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BUSINESS
August 11, 2014 | By Reid Kanaley, Inquirer Columnist
Years after the Great Recession, adult children are still moving in with their parents in numbers that constitute a modern record. How are those families coping, and how can they move on? The "private safety net," as living with parents is sometimes called, is quite common, according to this Bloomberg.com post on a Pew Research Center report. "Almost one in four 25- to 34-year-olds had such living arrangements, and young men in particular were more likely to reside with their families," Bloomberg said of the results last month.
BUSINESS
August 4, 2014 | By Reid Kanaley, Inquirer Columnist
Do traditional market indexes such as the Standard & Poor's 500 represent the soundest ways to track stocks? Are mutual funds and ETFs that invest in those index stocks the best for you? Maybe not. Many so-called alternative indexes have gained credibility, and investors, in recent years and may offer new options for market participation and growth. Firms have been adding them at a brisk clip. This June post at etftrends.com describes new ETFs (stock-like exchange-traded funds)
BUSINESS
June 23, 2014 | By Reid Kanaley, Inquirer Columnist
The stock market keeps stretching to new highs. Is it a bubble? And if it is, when will it burst? Bubbles don't announce themselves clearly, so a look back at the history of bubbles is instructive. Booms, burst bubbles , crashes, and other economic upheavals have been going on forever. Harvard Business School offers a collection of case studies on U.S. busts back to the Panic of 1837 and including the famous stock-market bubble of 1925-29 that preceded the Great Depression. It also details the less-well-known real estate bubble that came just before that 1920s market boom and saw empty building lots in Miami being sold 10 times per day. If we only had learned . . . "Whatever else you might say about today's stock market, it is nowhere near as overheated as it was 14 years ago," Mark Hulbert wrote in this MarketWatch post in April, where he compared the market this year with the tech bust of spring 2000.
BUSINESS
June 16, 2014 | By Reid Kanaley, Inquirer Columnist
Retiring single has its privileges and challenges. There's freedom, and there's financial responsibility, which some people may find daunting. These sites help sort out the issues and answers. The Women's Institute for a Secure Retirement, at WiserWomen.org, provides this retirement planning page with links to retirement calculators, explainers on reverse mortgages, pensions, divorce, veteran's benefits, and a whole lot more. "Living alone as you approach retirement is hard work," notes this post at tiaa-cref.org, the financial-service firm for employees of nonprofits.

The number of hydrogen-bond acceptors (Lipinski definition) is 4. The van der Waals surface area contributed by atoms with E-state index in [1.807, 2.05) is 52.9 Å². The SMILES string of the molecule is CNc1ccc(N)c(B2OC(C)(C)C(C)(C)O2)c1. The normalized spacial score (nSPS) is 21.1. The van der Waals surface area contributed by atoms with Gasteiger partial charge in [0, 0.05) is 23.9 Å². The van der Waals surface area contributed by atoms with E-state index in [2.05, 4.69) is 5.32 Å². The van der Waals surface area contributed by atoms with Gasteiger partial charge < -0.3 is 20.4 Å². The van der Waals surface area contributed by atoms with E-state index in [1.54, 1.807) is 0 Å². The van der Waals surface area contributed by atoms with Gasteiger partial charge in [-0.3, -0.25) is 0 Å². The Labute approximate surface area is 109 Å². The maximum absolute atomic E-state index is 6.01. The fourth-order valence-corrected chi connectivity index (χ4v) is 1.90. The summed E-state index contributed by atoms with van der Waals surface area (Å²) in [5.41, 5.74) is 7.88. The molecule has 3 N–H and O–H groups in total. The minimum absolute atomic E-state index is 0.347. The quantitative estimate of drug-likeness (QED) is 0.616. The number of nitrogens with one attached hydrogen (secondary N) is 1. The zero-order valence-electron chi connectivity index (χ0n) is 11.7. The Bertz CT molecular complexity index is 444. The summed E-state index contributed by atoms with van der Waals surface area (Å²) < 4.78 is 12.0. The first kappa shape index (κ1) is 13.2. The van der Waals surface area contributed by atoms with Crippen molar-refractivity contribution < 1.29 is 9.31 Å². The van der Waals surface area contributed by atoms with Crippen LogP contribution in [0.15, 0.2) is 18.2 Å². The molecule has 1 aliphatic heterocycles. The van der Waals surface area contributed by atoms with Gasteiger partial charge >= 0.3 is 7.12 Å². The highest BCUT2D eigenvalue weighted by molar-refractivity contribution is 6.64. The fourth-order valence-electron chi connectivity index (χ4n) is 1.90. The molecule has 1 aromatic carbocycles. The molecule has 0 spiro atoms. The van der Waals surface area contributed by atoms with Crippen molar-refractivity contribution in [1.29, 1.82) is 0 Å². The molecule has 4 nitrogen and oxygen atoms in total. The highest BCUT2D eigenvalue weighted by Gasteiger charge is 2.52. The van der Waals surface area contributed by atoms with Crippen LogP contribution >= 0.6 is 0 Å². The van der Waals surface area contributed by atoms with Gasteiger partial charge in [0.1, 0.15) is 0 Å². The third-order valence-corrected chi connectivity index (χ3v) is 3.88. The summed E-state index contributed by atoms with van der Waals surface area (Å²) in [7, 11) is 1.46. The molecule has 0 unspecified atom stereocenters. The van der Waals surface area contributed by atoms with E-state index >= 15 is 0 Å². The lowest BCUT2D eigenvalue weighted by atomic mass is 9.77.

BUSINESS
June 9, 2014 | By Reid Kanaley, Inquirer Columnist
Friday's jobless figure - 6.3 percent - for May (same as April) means the economy is improving, but slowly, the experts say. Is this what an economic recovery is supposed to feel like? This month marks five years since the end of the Great Recession. Starting with a chart about the job numbers, CNN Money presents 17 visuals to illustrate the recovery. Unemployment has fallen from 10 percent in late 2009, gross domestic product has wobbled, stocks have soared, mortgage foreclosures have plummeted.
BUSINESS
June 2, 2014 | By Reid Kanaley, Inquirer Columnist
Is inflation good or bad? You'll hear it both ways, and the answer rests largely on whether you're talking about national economies or individuals and families, big borrowers or big spenders, you or me. At Marketplace.org , there's an excerpt from a book by senior editor Paddy Hirsch that seeks to explain in simple terms why some inflation is a good thing. In the excerpt, a shop owner raises prices for his limited supply of candy when a family of 10 children moves into his small town.
BUSINESS
May 25, 2014 | By Reid Kanaley, Inquirer Columnist
Entrepreneurship is the risky business of starting and running businesses. Some people are naturals, but can you learn to be an entrepreneur? Yes, say some of the experts. Here's how. Thinking like an entrepreneur may not come naturally, but this brief guide to cultivating an entrepreneurial mind-set, at Entrepreneur.com, will point you in the right direction. First among writer Murray Newlands' directives is to "anticipate failure. " That might sound counterproductive. However, says Newlands, "in a study conducted by Duke University and the University of Southern California, 549 successful company founders said the most important reason for their success was their ability to learn from mistakes.
BUSINESS
May 12, 2014 | By Reid Kanaley, Inquirer Columnist
Commissions, administration fees, investment fees, service fees. Your company 401(k) retirement plan may be subject to any and all of these - some of them year-in and year-out. Fees on 401(k) plans are the subject of this post at the U.S. Department of Labor page. It illustrates the problem investors face, like this: Say you have $25,000 in a 401(k), with 35 years to go before you'll need to tap the account for income. If the investment return is 7 percent per year, and fees are 0.5 percent, "your account balance will grow to $227,000 at retirement, even if there are no further contributions to your account.
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